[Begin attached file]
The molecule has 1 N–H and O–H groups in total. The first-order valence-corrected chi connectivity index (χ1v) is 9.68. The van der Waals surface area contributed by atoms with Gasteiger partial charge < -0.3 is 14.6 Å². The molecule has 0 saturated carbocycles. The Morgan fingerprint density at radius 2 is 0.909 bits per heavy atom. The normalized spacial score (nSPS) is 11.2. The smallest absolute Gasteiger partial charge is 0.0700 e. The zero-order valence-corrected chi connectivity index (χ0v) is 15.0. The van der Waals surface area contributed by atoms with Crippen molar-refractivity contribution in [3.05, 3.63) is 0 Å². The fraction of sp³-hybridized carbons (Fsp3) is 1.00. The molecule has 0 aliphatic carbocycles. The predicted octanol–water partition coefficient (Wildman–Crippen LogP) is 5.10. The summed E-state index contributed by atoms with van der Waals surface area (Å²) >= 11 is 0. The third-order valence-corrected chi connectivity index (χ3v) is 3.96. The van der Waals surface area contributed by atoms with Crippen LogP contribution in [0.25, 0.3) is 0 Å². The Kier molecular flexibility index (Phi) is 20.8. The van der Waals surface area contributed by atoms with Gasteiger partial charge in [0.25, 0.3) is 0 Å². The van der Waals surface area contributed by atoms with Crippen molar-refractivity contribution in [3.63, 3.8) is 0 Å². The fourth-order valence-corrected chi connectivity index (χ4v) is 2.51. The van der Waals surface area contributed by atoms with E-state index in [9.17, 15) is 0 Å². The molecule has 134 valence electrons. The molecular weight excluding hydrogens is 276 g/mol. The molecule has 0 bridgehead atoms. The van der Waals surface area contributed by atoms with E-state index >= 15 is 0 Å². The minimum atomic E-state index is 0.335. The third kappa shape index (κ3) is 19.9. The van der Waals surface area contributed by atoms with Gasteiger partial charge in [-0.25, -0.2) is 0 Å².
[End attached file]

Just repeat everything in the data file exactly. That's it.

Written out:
The molecule has 1 N–H and O–H groups in total. The first-order valence-corrected chi connectivity index (χ1v) is 9.68. The van der Waals surface area contributed by atoms with Gasteiger partial charge < -0.3 is 14.6 Å². The molecule has 0 saturated carbocycles. The Morgan fingerprint density at radius 2 is 0.909 bits per heavy atom. The normalized spacial score (nSPS) is 11.2. The smallest absolute Gasteiger partial charge is 0.0700 e. The zero-order valence-corrected chi connectivity index (χ0v) is 15.0. The van der Waals surface area contributed by atoms with Crippen molar-refractivity contribution in [3.05, 3.63) is 0 Å². The fraction of sp³-hybridized carbons (Fsp3) is 1.00. The molecule has 0 aliphatic carbocycles. The predicted octanol–water partition coefficient (Wildman–Crippen LogP) is 5.10. The summed E-state index contributed by atoms with van der Waals surface area (Å²) >= 11 is 0. The third-order valence-corrected chi connectivity index (χ3v) is 3.96. The van der Waals surface area contributed by atoms with Crippen LogP contribution in [0.25, 0.3) is 0 Å². The Kier molecular flexibility index (Phi) is 20.8. The van der Waals surface area contributed by atoms with Gasteiger partial charge in [0.25, 0.3) is 0 Å². The van der Waals surface area contributed by atoms with Crippen molar-refractivity contribution in [3.63, 3.8) is 0 Å². The fourth-order valence-corrected chi connectivity index (χ4v) is 2.51. The van der Waals surface area contributed by atoms with E-state index in [9.17, 15) is 0 Å². The molecule has 134 valence electrons. The molecular weight excluding hydrogens is 276 g/mol. The molecule has 0 bridgehead atoms. The van der Waals surface area contributed by atoms with E-state index >= 15 is 0 Å². The minimum atomic E-state index is 0.335. The third kappa shape index (κ3) is 19.9. The van der Waals surface area contributed by atoms with Gasteiger partial charge in [-0.25, -0.2) is 0 Å².